A Shift From Peak Activity - Buyers vs Sellers
GTA Real Estate Markets Are Seeing A Big Shift, As Buyers Drop Faster Than Sellers.
CREA (Canadian Real Estate Association) data shows the sales to new listing ratio (SNLR) fell in May and it is anticipated June results will be similar. This was the fourth consecutive month the ratio has fallen. What does this mean for you if you are considering buying?
Understanding Sales To New Listing Ratio
While the SNLR is still high, buyers are retreating from buying faster than Sellers. The majority of markets are now seeing ratios fall, and are much lower than the peak back in January 2021.
The sales to new listing ratio (SNLR) is one of the ways in which I measure how hot a market is for clients. Rather than just looking at how many people are buying or selling, it compares the ratio between new listings and how many are sold in a given time period.
The higher the ratio of sales to new listings, the faster inventory is being absorbed by the market. In this case, prices usually rise to take advantage of the hot demand ( or another way to look at it is buyers offer more to crowd out others).
Lower ratios mean more inventory is building, often resulting in price cuts. This can be referred to as a typical supply and demand shift.
Sales To New Listing Ratio
All home types (data from TRREB June 2nd, 2021
Area May 2021 SNLR Previous Month Months of Inventory
Toronto 57.5% 56.8% 1.6 ⬇︎
Durham 78.9% 78.5 % 0.6 ⬇︎
York Region 62.0% 61.0% 1.5 ⬇︎
Making Sense Of Ratios
There are a few general guidelines to make sense of ratios. You probably recognize the terms: Buyers Market, when the SNLR is lower than 40 percent, a Sellers Market, when the SNLR is above 60 percent,; and a Balanced Market, when the SNLR is between 40 -60 percent.
These are guidelines, in practice, and generally adopted by real estate professionals. Of course, each market responds to its own unique long-term ranges. It does however give an idea of the direction of things.
Velocity. This is one thing to be aware of. Like most indicators, a fast-rising ratio can see a market act like a seller's market, even though the reading may be a buyers market. A fast-falling ratio can see prices stall which is where we are today (June 2021).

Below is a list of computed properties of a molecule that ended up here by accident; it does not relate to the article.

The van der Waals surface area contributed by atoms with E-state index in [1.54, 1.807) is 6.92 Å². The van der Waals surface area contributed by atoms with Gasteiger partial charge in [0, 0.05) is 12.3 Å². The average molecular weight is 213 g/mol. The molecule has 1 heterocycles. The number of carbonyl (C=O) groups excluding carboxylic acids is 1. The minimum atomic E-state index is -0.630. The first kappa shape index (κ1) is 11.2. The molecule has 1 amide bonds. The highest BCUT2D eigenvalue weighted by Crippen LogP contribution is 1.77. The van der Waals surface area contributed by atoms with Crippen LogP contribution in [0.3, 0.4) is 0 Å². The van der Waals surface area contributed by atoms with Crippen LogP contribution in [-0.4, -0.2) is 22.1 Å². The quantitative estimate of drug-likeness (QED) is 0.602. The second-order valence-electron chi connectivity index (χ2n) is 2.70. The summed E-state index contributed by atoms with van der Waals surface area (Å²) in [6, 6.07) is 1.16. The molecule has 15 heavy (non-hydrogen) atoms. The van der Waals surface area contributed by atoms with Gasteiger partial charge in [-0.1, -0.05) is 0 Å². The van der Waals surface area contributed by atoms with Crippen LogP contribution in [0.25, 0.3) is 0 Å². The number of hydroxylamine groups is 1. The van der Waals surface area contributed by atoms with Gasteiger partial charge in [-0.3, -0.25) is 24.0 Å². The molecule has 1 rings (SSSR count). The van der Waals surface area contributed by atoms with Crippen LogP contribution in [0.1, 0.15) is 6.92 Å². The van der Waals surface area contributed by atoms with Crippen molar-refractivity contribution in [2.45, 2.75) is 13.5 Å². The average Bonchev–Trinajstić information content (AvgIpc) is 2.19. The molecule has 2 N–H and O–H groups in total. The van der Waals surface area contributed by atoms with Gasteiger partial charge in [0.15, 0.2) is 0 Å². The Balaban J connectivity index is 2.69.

Seeing Buyers Drop Out Of The Market
Existing home sales fell faster than new listings last month. The seasonally adjusted aggregate SNLR fell to xx percent in May, down X points from the previous month. It was the fourth consecutive month to see the ratio slip. Not quite a balanced market just yet, but a very different market from a few months ago. Pressure is starting to release as the economy reopens.
The Takeaway: Is Now The Time To Buy?
From experience, I have found that home buyers and sellers enter the market because of lifestyle requirements and specific needs. Timing the market has proven to be the most difficult thing to accomplish and over time real estate has proven to be the most beneficial long-term equity growth vehicle for Canadians.
Why should you consider buying now?
- Interest rates. They are at historical all-time lows and taking advantage of these rates today means paying less over the long term. Or another way to look at it is to calculate the purchase price today at 2% or less for a mortgage vs how a home has to fall in price at a higher interest rate to be equal. When the price has to drop significantly in order to offset the long-term interest charges it doesn't make sense to wait.
- Less competition. With many homebuyers pulling back will mean you have fewer buyers to compete with and more leverage in your offer.
- Absorption rates. With fewer and fewer homes selling than coming on the market provides for an increase in inventory. More choices mean more opportunities to purchase without pressure or competing offers. No more BIDDING WARS!
- Leverage. You have more control over negotiating with a seller whose property is sitting on the market. Leveraging your offer on your terms such as, conditional offers on inspection, appraisal, finance, sell of another home, etc.)
- Sellers that need to sell. With buyers dropping out of the market many sellers that purchased a home with a pending closing date may not wish to bridge the cost of carrying two properties for a short time period and are more willing to accept a lower price than they originally had hoped for. Financial stress and worry are big factors for a seller who may be caught between two properties.
I Can Help You Understand the Numbers
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